Figure 3 shows a diagram of the nulling combiner. Four matched detectors(not shown) are placed at ports 1, 2, 3 and 4. Each detector is composed of a Schottky diode and lowpass filter (parallel capacitor and resistor combination), and is coupled to a nulling combiner through a 150 W surface-mounted resistor (size 0805). Compared to the microstrip line coupler, these resistors are more compact, coupling factors are more adjustable and degradation of the combiner's port SWR is not significant. Figure 4 shows the adaptive control circuit (with some modifications compared to a configuration described previously).1 Matching of the four detectors is achieved by adjusting the potentiometers. Four emitter followers act as buffers between the detectors and the control circuit. All parts are integrated on a single PCB constructed of epoxy with a dielectric constant of 4.3 and a height of 0.8 mm.

The system can only be considered half-adaptive since, in this case, the error loop is an open loop. Fortunately, because no element of the error loop is operated in its nonlinear range, signal conditions, such as input power level variations, have little effect on cancellation performance. The main consideration is temperature changes, especially in the class-A biased-error power amplifier with high DC power dissipation. Approximately a 2 dB amplitude change and a 10° phase change were observed within a temperature range of -10° to +50°C. Some compensation measures are necessary to properly work in a wide temperature range. A temperature compensation circuit comprising a microcontroller and temperature sensor is under development.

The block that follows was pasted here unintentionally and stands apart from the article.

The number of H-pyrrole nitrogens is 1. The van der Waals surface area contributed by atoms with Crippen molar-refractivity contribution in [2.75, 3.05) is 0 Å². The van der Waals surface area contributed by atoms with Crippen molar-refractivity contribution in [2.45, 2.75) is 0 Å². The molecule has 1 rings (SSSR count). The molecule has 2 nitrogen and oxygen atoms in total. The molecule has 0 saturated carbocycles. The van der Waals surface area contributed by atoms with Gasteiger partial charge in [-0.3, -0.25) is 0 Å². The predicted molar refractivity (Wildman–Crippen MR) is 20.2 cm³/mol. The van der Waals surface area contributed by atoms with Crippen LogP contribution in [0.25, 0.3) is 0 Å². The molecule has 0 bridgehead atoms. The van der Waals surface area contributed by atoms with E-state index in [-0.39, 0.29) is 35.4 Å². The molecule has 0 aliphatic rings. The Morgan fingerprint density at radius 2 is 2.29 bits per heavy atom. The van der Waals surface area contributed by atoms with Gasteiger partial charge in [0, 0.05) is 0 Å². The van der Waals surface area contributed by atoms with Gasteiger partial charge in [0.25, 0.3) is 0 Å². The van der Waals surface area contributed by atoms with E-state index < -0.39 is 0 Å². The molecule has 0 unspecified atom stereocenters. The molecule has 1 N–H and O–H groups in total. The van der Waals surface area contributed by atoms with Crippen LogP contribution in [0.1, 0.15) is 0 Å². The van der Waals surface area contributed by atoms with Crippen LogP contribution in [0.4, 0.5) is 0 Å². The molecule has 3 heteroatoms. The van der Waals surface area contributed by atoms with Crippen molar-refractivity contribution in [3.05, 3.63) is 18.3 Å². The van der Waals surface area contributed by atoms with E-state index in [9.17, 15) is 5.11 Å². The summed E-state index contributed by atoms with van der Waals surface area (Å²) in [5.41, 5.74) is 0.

Experimental Results

A two-tone intermodulation measurement was conducted to evaluate the feasibility of the feedforward linearization technique. As stated previously, a class-AB amplifier is preferable (taking into account a good linearity/DC efficiency trade-off). However, two class-A amplifiers were chosen as the main and error amplifiers because of their ready availability. Each amplifier has a gain of 34 dB and a 1 dB compression output power of 38.4 dBm (single-tone test, 10 V/2.5 A). The transmission loss of the path between the main amplifier output and the system output connector is approximately 1 dB, including loss of the delay line, couplers and output isolator. Two random phase-related 1.9 GHz signals with a frequency separation of approximately 1 MHz are injected into the amplifier. In the experiment, the main amplifier is driven to an output power of 36.2 dBm (two tone).

Figure 5 shows the amplifier output (after sufficient attenuation) when the second loop is opened, representing the output spectrum of the main amplifier itself. The third-order intermodulation distortion is approximately -18 dB relative to the two carrier signals, showing that the main amplifier is operating near saturation. The spectrum at the main loop output (obtained from the coupler at the error amplifier output) when the adaptive controller is closed is shown in Figure 6 . In this case, the carrier signals have been suppressed more than 29 dB (weaker than the third-order intermodulation distortions). These distortion products then are phase and amplitude adjusted, amplified and, finally, injected into the output coupler. The output spectrum after cancellation is shown in Figure 7 . (The test point is the same as shown previously.) The third-order intermodulation distortion is approximately -45 dB relative to the carrier signal. Thus, the cancellation is greater than 25 dB. Comparing open- and closed-loop data, it can be shown that the carrier signals are barely affected by the loop.